The Chargé in Japan (Neville) to the Secretary of State
[Received January 3, 1930.]
Sir: I have the honor to refer to the Department’s instruction No. 630 of October 23, 1929 in which I was directed to discuss informally with the Foreign Office the question of visits by American men-of-war to places in the islands under mandate to Japan not open to foreign commerce.[Page 260]
Since the receipt of the instruction under reference, I have had two opportunities to discuss this subject with the Vice Minister for Foreign Affairs. I told him that my Government did not wish to raise the question of legal right, but that the United States had consistently permitted foreign public vessels to visit all ports under its jurisdiction except such military or naval ports as are definitely closed to foreign vessels, and that we believed reciprocity in these matters was desirable.
The Vice Minister told me that the Japanese Government was by no means a unit on the policy of shutting up the islands, but that some of the departments were obsessed with notions of secrecy. In a subsequent interview he told me that the objection came principally from the South Seas Bureau. It seems that visits of foreign men-of-war proved disturbing to the native population of the islands; that these people associate visiting war ships, or foreign ships of almost any kind, with wars and governmental changes, and get very excited in consequence to the great disturbance of their own peace of mind, and that of the Japanese officials in those parts. He said that, of course, if the American Government insisted, and raised the legal question of treaty rights, the Japanese Government would have to consider the whole matter from that standpoint, but that the Japanese would be greatly obliged if we would not do so. I also learned that the Navy Department here does not like the idea of men-of-war visiting the Mandated Islands, but its opposition is not so decided, apparently, as that of the South Seas Bureau.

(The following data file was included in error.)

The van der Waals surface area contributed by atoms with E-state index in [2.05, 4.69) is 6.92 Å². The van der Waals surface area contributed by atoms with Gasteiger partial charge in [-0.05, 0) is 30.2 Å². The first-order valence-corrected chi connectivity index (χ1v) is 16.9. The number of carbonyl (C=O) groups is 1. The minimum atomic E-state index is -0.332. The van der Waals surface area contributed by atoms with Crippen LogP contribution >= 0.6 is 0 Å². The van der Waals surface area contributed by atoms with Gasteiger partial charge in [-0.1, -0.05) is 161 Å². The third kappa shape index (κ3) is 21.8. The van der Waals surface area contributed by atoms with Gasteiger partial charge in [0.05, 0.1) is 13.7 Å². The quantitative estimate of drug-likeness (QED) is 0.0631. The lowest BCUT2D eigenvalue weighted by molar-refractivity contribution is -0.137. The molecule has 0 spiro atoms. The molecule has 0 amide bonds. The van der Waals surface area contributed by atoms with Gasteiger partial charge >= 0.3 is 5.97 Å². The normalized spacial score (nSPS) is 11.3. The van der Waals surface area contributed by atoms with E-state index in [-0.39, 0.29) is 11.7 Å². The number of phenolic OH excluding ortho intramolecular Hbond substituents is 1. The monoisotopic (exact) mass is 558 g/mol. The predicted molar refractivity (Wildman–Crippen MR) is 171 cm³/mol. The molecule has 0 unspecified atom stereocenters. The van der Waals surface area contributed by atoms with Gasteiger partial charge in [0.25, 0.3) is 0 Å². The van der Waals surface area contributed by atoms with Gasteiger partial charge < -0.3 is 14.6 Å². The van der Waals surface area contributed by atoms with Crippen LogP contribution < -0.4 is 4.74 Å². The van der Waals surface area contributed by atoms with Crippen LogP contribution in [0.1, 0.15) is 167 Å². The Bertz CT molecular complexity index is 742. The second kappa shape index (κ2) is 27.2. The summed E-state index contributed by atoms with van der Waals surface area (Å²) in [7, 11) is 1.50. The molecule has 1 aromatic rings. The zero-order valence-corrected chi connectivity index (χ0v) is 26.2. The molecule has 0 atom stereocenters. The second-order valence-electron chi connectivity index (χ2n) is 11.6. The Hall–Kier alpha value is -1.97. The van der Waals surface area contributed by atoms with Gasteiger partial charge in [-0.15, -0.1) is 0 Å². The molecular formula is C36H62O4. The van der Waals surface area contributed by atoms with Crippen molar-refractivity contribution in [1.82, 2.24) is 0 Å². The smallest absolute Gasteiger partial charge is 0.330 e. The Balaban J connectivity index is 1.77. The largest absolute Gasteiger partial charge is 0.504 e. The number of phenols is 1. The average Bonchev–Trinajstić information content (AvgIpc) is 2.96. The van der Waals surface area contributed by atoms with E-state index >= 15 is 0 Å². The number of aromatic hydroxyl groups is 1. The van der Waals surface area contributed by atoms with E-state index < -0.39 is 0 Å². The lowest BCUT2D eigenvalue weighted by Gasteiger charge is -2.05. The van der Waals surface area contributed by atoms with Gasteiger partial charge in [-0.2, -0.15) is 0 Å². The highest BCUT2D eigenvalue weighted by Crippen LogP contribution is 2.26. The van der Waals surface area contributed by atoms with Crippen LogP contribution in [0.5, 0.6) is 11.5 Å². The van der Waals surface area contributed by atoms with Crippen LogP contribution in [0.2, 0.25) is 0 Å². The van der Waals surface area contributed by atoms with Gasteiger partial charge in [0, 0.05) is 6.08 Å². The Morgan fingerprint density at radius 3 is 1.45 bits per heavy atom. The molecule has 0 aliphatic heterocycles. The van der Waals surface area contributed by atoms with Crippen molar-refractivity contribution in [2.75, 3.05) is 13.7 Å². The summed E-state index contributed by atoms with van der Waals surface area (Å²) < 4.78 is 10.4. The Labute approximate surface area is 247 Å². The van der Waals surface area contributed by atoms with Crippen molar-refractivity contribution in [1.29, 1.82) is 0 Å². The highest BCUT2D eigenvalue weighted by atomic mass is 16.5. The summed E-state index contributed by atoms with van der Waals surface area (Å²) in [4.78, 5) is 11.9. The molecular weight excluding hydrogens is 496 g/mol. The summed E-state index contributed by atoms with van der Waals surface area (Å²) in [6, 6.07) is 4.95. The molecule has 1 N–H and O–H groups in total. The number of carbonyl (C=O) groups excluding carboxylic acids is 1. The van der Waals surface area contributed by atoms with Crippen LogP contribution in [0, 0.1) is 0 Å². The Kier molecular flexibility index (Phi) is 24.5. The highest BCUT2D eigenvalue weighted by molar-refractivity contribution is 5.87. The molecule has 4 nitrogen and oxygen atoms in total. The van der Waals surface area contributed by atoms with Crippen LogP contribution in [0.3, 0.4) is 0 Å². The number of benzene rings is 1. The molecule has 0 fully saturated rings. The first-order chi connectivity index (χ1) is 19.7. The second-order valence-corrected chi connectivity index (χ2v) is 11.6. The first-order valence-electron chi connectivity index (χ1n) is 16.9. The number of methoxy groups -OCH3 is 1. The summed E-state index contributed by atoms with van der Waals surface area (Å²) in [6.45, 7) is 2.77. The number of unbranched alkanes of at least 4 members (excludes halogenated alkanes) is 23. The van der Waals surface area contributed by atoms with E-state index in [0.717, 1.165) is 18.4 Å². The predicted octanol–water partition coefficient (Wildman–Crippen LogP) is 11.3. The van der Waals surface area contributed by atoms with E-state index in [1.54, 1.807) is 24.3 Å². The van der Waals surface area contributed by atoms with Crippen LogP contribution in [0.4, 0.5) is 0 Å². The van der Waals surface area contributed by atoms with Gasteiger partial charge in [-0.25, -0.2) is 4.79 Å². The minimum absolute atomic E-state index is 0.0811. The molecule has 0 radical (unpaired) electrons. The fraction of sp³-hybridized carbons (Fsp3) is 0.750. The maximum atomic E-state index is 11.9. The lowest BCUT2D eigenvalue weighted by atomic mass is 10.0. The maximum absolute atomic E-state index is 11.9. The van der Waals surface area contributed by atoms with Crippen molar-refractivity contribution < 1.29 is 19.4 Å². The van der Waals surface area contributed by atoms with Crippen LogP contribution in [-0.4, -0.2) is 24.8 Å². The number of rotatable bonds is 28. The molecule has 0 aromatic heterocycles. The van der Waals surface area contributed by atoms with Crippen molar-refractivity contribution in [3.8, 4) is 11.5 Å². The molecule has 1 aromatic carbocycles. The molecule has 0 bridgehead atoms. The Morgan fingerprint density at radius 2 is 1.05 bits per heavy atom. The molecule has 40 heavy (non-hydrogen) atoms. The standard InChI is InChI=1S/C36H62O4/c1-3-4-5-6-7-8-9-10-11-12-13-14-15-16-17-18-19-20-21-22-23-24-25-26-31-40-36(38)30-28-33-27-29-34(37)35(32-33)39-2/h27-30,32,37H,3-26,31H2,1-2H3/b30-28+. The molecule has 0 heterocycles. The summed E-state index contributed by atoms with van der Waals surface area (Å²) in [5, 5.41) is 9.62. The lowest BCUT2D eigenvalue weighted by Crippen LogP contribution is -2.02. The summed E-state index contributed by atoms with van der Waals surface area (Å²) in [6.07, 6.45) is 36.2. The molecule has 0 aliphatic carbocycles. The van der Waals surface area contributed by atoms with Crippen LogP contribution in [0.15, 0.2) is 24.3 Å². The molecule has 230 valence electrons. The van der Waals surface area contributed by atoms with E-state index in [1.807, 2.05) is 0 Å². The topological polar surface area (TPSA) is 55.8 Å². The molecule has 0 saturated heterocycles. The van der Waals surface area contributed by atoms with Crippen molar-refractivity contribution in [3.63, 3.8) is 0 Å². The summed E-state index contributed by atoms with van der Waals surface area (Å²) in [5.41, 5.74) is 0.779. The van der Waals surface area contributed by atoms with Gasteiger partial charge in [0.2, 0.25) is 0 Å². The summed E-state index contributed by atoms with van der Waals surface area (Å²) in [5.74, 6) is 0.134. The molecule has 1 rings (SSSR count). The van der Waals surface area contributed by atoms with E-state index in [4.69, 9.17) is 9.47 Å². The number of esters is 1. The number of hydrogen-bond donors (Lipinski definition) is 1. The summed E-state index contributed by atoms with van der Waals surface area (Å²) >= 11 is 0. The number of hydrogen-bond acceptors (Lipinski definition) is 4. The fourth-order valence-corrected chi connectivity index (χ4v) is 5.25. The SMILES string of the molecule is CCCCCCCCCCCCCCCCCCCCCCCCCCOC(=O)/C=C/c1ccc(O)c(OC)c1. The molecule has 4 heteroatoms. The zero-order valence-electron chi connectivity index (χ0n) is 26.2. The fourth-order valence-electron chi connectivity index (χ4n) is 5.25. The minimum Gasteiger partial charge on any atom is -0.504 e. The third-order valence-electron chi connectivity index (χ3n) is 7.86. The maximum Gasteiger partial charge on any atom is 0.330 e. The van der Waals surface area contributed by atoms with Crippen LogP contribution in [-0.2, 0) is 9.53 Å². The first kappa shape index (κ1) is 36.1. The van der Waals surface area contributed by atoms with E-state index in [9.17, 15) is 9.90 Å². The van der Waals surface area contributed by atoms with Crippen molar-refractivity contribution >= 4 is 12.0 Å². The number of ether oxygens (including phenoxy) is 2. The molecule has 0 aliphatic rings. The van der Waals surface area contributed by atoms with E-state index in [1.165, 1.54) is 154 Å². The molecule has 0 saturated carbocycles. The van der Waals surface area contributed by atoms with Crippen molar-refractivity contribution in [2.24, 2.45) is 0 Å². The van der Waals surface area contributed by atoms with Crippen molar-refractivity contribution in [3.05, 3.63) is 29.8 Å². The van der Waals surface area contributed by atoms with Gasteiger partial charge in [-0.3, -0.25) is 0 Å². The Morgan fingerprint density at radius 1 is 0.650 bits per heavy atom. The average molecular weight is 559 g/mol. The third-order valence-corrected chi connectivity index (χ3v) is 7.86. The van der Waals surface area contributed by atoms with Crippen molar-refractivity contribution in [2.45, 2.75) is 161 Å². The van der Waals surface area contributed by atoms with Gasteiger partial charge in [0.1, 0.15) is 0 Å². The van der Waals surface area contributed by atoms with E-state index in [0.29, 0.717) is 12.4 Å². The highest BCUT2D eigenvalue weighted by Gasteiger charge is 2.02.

The fact of the matter appears to be that the administration of the Mandated Islands is proving troublesome and expensive. The Bureau concerned does not like to have foreign ships come to the out-of-the-way islands, largely because they are afraid that such visitors might carry away unfavorable impressions of conditions and publish or otherwise report them. The Navy wants to keep the islands segregated, if possible, not because there is anything much there, but out of a habit of secrecy to no very great purpose.
If it is desired to press the matter, there are, it seems to me, two methods of procedure, each of them somewhat troublesome: one, insist as a matter of treaty right, which will raise the whole question of mandates and our relation to them (but we could probably gain our point if worth while to do so); second, refuse permission to Japanese vessels to enter ports under our jurisdiction except such as they have a clear treaty right to enter. This would probably have a decided influence on the Japanese Navy; it would be a drastic step and a departure from our historic policy, but it very likely would be effective in the long run. As a final suggestion, it might be worth while for our delegation to the London Conference to take the matter up informally [Page 261]with the Japanese, if occasion should arise (as it very well may) in connection with a discussion on ports and armaments in the Pacific.
I have [etc.]